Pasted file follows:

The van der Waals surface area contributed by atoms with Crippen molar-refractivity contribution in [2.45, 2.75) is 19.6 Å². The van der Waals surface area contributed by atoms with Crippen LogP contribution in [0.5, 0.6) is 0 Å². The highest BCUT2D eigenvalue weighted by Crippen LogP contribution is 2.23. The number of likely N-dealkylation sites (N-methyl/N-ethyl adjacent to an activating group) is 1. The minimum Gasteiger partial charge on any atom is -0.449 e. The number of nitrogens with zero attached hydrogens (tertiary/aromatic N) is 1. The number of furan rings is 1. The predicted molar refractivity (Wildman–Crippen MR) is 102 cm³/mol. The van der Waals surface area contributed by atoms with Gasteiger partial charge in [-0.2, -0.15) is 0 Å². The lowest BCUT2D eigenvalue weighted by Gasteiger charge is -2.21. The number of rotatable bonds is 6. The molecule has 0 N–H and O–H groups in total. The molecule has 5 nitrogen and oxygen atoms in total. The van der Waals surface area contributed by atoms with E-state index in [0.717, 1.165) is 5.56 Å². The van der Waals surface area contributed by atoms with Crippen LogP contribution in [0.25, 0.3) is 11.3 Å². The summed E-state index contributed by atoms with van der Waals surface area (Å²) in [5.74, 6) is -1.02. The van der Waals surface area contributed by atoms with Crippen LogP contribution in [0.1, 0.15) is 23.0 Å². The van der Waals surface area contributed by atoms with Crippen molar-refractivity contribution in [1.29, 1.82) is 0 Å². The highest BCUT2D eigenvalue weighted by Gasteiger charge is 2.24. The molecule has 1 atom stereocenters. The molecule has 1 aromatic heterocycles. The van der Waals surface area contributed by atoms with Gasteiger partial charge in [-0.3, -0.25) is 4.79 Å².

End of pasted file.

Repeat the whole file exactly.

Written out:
The van der Waals surface area contributed by atoms with Crippen molar-refractivity contribution in [2.45, 2.75) is 19.6 Å². The van der Waals surface area contributed by atoms with Crippen LogP contribution in [0.5, 0.6) is 0 Å². The highest BCUT2D eigenvalue weighted by Crippen LogP contribution is 2.23. The number of likely N-dealkylation sites (N-methyl/N-ethyl adjacent to an activating group) is 1. The minimum Gasteiger partial charge on any atom is -0.449 e. The number of nitrogens with zero attached hydrogens (tertiary/aromatic N) is 1. The number of furan rings is 1. The predicted molar refractivity (Wildman–Crippen MR) is 102 cm³/mol. The van der Waals surface area contributed by atoms with Gasteiger partial charge in [-0.2, -0.15) is 0 Å². The lowest BCUT2D eigenvalue weighted by Gasteiger charge is -2.21. The number of rotatable bonds is 6. The molecule has 0 N–H and O–H groups in total. The molecule has 5 nitrogen and oxygen atoms in total. The van der Waals surface area contributed by atoms with E-state index in [0.717, 1.165) is 5.56 Å². The van der Waals surface area contributed by atoms with Crippen LogP contribution in [0.25, 0.3) is 11.3 Å². The summed E-state index contributed by atoms with van der Waals surface area (Å²) in [5.74, 6) is -1.02. The van der Waals surface area contributed by atoms with Crippen LogP contribution in [0.1, 0.15) is 23.0 Å². The van der Waals surface area contributed by atoms with Crippen molar-refractivity contribution in [1.29, 1.82) is 0 Å². The highest BCUT2D eigenvalue weighted by Gasteiger charge is 2.24. The molecule has 1 atom stereocenters. The molecule has 1 aromatic heterocycles. The van der Waals surface area contributed by atoms with Gasteiger partial charge in [-0.3, -0.25) is 4.79 Å².